On yesterday's livestream (you can find the video here - Gynvael's Hacking Livestream #8) one viewer asked a really good question - while analyzing a rather large application, how to find the functions responsible for a certain functionality we are interested in? For an answer I've chosen to demonstrate the simple trace comparison trick I've seen years ago in paimei (a deprecated reverse-engineering framework), however my execution was done in GDB (though any other tracing engine might have been used; also, if you understand some Polish, I've pointed at this presentation by Robert Swięcki on last year's Security PWNing Conference in Warsaw). As expected the trick didn't yield the correct result when compared with another method I've shown (backtracking from a related string) and I kept wondering why.

The general idea behind the trick goes like this: you set up tracing (and recording), start the application, and then do everything except the thing you are actually interested in. Then, you run the application again (with tracing and recording), but now you try to do only the thing you are after, touching other functions of the application as little as possible. And in the end you compare the traces - whatever is on the second list, but is not on the first one, is probably what we've been looking for.

In case of GDB and temporary breakpoints (which are one-shot, i.e. they become disabled after the first hit) it's even easier, as you can do this in a single run, first exploring all/some/most of the non-interesting functions, and then hitting the exact function you need, which in turn will display temporary breakpoint hits for whatever remaining breakpoints were still set.

So here's what I did (with pictures!):

1. I've generated an LST file of the target application (well, the target was actually GDB as well) from IDA (which is basically a direct dump of what you see in the main screen of IDA).

2. I've grepped for all the functions IDA found.

3. And converted the addresses to a GDB script that set temporary breakpoints (tbreak).

4. Then I run GDB in GDB, executed some commands and waited for all possible temporary breakpoints to hit (and become disabled). After that, I've executed the command which's implementation I was looking for (info w32 selector) and only one tbreak executed - 0x005978bc.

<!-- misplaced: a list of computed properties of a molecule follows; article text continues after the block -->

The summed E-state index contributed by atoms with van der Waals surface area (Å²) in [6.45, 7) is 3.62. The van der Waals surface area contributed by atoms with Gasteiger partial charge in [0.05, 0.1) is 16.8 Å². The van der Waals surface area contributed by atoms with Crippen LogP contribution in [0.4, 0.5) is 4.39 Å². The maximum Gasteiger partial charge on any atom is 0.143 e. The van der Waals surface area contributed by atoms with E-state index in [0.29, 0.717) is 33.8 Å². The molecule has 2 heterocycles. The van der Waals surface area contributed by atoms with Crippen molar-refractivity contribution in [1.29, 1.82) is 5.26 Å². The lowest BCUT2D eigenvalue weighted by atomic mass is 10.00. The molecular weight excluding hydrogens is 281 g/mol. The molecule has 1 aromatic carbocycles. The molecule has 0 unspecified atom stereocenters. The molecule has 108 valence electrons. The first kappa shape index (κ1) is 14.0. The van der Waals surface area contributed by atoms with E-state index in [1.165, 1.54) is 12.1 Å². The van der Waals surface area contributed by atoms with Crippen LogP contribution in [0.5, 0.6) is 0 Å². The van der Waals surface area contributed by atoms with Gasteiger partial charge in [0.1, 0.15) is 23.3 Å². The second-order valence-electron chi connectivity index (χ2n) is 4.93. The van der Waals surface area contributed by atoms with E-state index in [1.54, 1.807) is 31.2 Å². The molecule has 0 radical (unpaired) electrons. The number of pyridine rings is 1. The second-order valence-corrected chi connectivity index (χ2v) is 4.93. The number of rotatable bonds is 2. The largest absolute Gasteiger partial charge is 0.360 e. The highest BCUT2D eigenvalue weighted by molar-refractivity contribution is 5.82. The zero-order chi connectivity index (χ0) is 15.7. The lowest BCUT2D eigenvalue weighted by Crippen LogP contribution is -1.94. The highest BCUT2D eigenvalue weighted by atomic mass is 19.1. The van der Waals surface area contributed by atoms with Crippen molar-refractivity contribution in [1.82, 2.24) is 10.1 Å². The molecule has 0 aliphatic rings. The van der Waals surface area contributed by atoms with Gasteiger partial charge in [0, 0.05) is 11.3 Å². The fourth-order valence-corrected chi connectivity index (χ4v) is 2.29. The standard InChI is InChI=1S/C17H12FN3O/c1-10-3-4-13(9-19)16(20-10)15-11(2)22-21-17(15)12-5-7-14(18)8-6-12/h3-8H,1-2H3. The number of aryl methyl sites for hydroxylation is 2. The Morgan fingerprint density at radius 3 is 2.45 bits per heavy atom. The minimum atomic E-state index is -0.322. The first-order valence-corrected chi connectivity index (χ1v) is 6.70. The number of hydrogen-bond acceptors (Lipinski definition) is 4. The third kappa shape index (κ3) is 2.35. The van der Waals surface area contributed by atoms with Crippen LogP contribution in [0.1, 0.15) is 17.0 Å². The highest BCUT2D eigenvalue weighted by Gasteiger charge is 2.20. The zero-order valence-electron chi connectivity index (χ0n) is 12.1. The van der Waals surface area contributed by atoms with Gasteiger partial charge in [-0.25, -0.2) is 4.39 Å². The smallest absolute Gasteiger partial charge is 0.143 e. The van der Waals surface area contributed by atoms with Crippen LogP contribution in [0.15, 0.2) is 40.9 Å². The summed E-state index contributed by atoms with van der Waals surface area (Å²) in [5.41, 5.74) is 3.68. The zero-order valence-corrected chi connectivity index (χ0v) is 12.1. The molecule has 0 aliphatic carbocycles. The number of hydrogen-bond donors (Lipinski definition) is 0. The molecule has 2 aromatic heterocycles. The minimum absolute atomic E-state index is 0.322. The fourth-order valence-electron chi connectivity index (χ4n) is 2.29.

5. Using the known related string backtracking method I found the implementation at a totally different address - 0x0041751c. Oops.

So what did I do wrong? The answer is actually on the last screenshot. Let's zoom it in:

As one can observe, the addresses are dark red (or is it brown?), which means that IDA didn't recognize this part of code as a function. That in turns means that a breakpoint for this function is actually not on the list of temporary breakpoints, so there was never any chance for it to show up.

How to correct the problem? There are two ways:
1. If using this exact method, make sure that all the functions are actually marked as such in IDA before generating the tbreak list.
2. Or just use a different tracing method - e.g. branch tracing or another method offered by the CPU.

I've re-tested this after the stream adding the missing function breakpoint, and guess what, it worked:

(gdb) info w32 selector

Temporary breakpoint 1, 0x00417414 in ?? ()

Temporary breakpoint 4544, 0x005978bc in ?? ()
Impossible to display selectors now.

And that solves yesterday's the mystery :)


2017-02-03 11:41:24 = Sivan
Great follow-up.
Thanks Gynvael!
2017-02-05 12:05:18 = Nick
"Make sure that all the functions are actually marked as such" and "branch tracing". And how would we do that?
2018-06-06 03:35:56 = Grazfather
For those who want to find the point where you try the method (in the stream) it's right at the 54 minute mark.
2019-07-15 20:50:35 = expend20
Nowadays you can use DynamoRIO to get the coverage and then diff it with lighthouse plugin.

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